Can Washington Trust Modi's India As Key Ally in Asia?
Indian Prime Minister Narendra Modi attended the summit meeting of the China-Russia sponsored Shanghai Cooperation Organization (SCO) held in Samarkand, Uzbekistan this week. India is a full member of this alliance which has been created to counter the US dominance in Asia. At the same time, New Delhi has also joined QUAD, a group of 4 nations (Australia, India, Japan and US) formed by the United States to counter China's rise. Simultaneous membership of these two competing alliances is raising serious questions about Prime Minister Narendra Modi's real intentions and trustworthiness. Is this Indian policy shift from "non-alignment" to "all-alignment" sustainable?
|2022 SCO Summit in Samarkand, Uzbekistan. Source: Xinhua|
Shanghai Cooperation Organization (SCO):
Shanghai Cooperation Organization (SCO) is a political, economic and security organization designed to counter US dominance. It was founded by Beijing and Moscow in 2001. Currently, it has 8 members: China, Russia, India, Pakistan, Kyrgyzstan, Kazakhstan, Tajikistan and Uzbekistan. Iran has signed a memorandum of commitment this week signaling its intention to join the SCO, underscoring the growing alignment between the U.S.'s top adversaries. India's participation in this alliance seems strange given its simultaneous membership of the Quadrilateral Security Dialogue.
Quadrilateral Security Dialogue (QUAD):
The Quadrilateral Security Dialogue (QSD) is a strategic security dialogue between Australia, India, Japan, and the United States that was initiated in 2007 by Japanese Prime Minister Shinzo Abe to counter growing Chinese influence in Asia. India upset Japan recently when it joined the Russia-led Vostok-2022 military exercises held around a group of islands known as the southern Kurils in Russia and the Northern Territories in Japan -- a territorial dispute that dates back to the end of World War II, according to Bloomberg. India scaled back its participation in the war games -- especially staying out of the naval exercises -- in response to the Japanese objections but it left a bad taste.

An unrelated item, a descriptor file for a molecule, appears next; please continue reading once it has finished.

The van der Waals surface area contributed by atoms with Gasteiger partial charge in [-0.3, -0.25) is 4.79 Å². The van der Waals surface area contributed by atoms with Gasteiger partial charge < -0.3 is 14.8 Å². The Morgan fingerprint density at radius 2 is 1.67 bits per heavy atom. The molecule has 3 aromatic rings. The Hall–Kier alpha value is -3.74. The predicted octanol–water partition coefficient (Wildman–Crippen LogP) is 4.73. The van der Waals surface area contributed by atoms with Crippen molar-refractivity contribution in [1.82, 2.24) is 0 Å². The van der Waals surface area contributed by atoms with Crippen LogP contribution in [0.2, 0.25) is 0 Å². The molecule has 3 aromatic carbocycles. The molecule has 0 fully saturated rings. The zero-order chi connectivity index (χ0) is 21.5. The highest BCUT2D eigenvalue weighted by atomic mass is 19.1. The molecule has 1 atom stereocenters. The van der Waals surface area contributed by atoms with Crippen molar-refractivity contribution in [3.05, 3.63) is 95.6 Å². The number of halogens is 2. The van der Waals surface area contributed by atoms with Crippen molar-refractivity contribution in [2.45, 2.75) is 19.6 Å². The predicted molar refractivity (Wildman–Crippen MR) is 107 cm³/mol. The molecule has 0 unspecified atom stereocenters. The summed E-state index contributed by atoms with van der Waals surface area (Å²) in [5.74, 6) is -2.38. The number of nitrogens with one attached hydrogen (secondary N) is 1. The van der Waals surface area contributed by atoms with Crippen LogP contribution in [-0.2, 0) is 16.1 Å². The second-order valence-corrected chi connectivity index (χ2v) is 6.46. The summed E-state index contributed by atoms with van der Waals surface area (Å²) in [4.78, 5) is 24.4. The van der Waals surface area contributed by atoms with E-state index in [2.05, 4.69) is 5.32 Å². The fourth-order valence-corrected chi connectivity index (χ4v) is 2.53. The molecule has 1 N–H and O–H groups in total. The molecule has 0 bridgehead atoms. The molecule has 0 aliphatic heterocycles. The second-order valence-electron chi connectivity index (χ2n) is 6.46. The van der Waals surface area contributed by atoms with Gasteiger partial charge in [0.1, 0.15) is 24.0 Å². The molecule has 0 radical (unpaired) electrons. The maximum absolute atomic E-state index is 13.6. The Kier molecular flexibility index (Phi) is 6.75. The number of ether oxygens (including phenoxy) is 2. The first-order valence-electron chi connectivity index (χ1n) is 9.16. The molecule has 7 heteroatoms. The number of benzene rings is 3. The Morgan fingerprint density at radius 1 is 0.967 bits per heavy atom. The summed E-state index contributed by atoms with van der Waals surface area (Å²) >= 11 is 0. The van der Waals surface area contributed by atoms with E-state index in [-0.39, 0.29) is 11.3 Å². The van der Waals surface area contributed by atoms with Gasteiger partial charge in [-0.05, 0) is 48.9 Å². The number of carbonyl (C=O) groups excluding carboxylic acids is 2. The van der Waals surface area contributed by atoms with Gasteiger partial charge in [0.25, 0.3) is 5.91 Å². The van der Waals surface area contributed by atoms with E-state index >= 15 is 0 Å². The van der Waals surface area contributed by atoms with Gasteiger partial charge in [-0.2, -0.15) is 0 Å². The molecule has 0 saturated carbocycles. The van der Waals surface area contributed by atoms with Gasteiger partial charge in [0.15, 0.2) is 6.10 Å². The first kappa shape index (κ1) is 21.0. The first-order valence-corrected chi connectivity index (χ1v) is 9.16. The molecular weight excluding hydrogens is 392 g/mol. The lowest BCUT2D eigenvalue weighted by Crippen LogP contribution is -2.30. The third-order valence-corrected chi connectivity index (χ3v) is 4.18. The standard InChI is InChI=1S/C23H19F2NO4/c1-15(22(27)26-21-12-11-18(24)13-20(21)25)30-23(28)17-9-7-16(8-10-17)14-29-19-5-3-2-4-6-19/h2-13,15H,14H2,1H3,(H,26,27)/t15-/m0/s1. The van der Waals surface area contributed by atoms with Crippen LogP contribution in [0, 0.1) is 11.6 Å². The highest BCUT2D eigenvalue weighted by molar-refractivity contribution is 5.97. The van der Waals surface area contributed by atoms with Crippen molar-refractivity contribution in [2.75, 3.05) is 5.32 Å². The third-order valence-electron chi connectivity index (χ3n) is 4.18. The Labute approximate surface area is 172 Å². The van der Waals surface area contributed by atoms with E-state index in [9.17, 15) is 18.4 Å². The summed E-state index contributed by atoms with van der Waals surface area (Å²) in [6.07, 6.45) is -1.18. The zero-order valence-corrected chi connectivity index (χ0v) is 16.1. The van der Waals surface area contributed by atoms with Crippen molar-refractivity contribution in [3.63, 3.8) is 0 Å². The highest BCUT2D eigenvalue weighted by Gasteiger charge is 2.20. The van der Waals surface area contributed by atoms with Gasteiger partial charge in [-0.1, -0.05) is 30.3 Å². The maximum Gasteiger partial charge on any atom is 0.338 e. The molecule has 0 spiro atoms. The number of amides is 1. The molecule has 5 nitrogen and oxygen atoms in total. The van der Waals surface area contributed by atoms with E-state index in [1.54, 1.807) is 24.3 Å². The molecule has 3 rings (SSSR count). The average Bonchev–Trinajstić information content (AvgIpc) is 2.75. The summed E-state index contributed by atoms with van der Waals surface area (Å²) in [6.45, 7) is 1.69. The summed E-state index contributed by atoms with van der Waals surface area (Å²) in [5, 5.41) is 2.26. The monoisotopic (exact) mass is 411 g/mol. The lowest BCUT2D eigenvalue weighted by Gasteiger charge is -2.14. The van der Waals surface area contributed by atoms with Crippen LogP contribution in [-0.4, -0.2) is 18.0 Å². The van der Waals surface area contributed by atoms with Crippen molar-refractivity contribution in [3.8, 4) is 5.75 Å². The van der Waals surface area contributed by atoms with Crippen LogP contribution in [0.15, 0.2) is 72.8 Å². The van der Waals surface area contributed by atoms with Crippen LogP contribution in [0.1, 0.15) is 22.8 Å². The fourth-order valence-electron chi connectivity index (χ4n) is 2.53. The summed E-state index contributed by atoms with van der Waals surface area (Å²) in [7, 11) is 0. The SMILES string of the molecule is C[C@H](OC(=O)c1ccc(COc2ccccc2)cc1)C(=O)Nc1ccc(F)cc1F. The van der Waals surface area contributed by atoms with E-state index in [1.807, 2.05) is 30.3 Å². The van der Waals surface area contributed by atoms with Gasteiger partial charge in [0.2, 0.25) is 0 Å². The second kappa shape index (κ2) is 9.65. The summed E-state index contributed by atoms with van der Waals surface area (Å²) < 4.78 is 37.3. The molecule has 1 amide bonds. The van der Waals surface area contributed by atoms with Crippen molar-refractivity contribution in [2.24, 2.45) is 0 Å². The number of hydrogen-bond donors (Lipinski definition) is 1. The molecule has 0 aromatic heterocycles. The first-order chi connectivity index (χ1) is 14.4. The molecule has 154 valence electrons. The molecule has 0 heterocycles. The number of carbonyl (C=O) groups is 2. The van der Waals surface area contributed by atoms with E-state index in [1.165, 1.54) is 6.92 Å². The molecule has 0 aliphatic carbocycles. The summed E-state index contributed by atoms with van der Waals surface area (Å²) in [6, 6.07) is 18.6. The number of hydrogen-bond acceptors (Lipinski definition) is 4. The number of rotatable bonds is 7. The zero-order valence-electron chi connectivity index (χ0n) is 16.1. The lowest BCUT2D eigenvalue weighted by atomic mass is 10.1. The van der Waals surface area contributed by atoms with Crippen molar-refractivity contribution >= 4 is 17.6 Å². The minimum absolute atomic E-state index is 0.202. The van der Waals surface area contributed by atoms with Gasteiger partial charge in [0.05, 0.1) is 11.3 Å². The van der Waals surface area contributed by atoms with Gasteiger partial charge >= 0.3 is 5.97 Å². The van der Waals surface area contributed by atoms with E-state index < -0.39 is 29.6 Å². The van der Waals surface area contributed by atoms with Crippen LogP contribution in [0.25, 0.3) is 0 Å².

Non-Alignment to All-Alignment:
The contradictions inherent in the membership of both of these competing alliances are already being exposed by Mr. Modi's large and rapidly growing purchases of Russian energy and weapons despite western sanctions. “India’s neutral public positioning on the invasion has raised difficult questions in Washington DC about our alignment of values and interests,” said Richard Rossow, a senior adviser on India policy at the Center for Strategic and International Studies, told Bloomberg News. “Such engagements -- especially if they trigger new or expanded areas of cooperation that benefit Russia -- will further erode interest among Washington policy makers for providing India a ‘pass’ on tough sanctions decision.”